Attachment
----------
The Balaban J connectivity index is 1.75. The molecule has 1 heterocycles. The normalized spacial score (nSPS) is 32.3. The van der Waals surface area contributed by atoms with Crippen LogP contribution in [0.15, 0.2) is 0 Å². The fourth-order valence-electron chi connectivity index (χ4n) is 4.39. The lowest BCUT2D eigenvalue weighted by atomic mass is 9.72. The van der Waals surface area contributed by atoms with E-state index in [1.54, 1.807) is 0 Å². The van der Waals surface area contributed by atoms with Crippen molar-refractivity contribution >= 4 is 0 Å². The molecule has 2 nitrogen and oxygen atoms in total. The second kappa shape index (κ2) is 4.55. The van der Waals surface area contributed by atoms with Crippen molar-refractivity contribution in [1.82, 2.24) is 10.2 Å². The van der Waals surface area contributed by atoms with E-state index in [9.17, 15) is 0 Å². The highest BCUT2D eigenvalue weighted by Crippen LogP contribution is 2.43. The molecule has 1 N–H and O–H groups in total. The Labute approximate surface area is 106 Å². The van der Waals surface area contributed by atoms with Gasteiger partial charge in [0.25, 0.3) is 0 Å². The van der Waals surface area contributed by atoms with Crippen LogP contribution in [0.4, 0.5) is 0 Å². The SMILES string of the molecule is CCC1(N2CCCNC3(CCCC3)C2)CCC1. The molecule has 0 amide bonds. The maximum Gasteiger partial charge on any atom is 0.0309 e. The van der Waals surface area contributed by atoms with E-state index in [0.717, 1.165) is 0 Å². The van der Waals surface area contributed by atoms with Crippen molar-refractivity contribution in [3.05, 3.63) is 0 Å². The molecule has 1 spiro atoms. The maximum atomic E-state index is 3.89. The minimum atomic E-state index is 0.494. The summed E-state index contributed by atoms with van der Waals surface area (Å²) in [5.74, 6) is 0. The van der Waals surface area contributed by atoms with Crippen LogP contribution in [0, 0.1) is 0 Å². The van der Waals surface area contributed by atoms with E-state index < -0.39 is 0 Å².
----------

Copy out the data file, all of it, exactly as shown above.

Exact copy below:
The Balaban J connectivity index is 1.75. The molecule has 1 heterocycles. The normalized spacial score (nSPS) is 32.3. The van der Waals surface area contributed by atoms with Crippen LogP contribution in [0.15, 0.2) is 0 Å². The fourth-order valence-electron chi connectivity index (χ4n) is 4.39. The lowest BCUT2D eigenvalue weighted by atomic mass is 9.72. The van der Waals surface area contributed by atoms with E-state index in [1.54, 1.807) is 0 Å². The van der Waals surface area contributed by atoms with Crippen molar-refractivity contribution >= 4 is 0 Å². The molecule has 2 nitrogen and oxygen atoms in total. The second kappa shape index (κ2) is 4.55. The van der Waals surface area contributed by atoms with Crippen molar-refractivity contribution in [1.82, 2.24) is 10.2 Å². The van der Waals surface area contributed by atoms with E-state index in [9.17, 15) is 0 Å². The highest BCUT2D eigenvalue weighted by Crippen LogP contribution is 2.43. The molecule has 1 N–H and O–H groups in total. The Labute approximate surface area is 106 Å². The van der Waals surface area contributed by atoms with Gasteiger partial charge in [0.25, 0.3) is 0 Å². The van der Waals surface area contributed by atoms with Crippen LogP contribution in [0.4, 0.5) is 0 Å². The SMILES string of the molecule is CCC1(N2CCCNC3(CCCC3)C2)CCC1. The molecule has 0 amide bonds. The maximum Gasteiger partial charge on any atom is 0.0309 e. The van der Waals surface area contributed by atoms with E-state index in [0.717, 1.165) is 0 Å². The van der Waals surface area contributed by atoms with Crippen molar-refractivity contribution in [3.05, 3.63) is 0 Å². The molecule has 1 spiro atoms. The maximum atomic E-state index is 3.89. The minimum atomic E-state index is 0.494. The summed E-state index contributed by atoms with van der Waals surface area (Å²) in [5.74, 6) is 0. The van der Waals surface area contributed by atoms with Crippen LogP contribution in [0, 0.1) is 0 Å². The van der Waals surface area contributed by atoms with E-state index < -0.39 is 0 Å².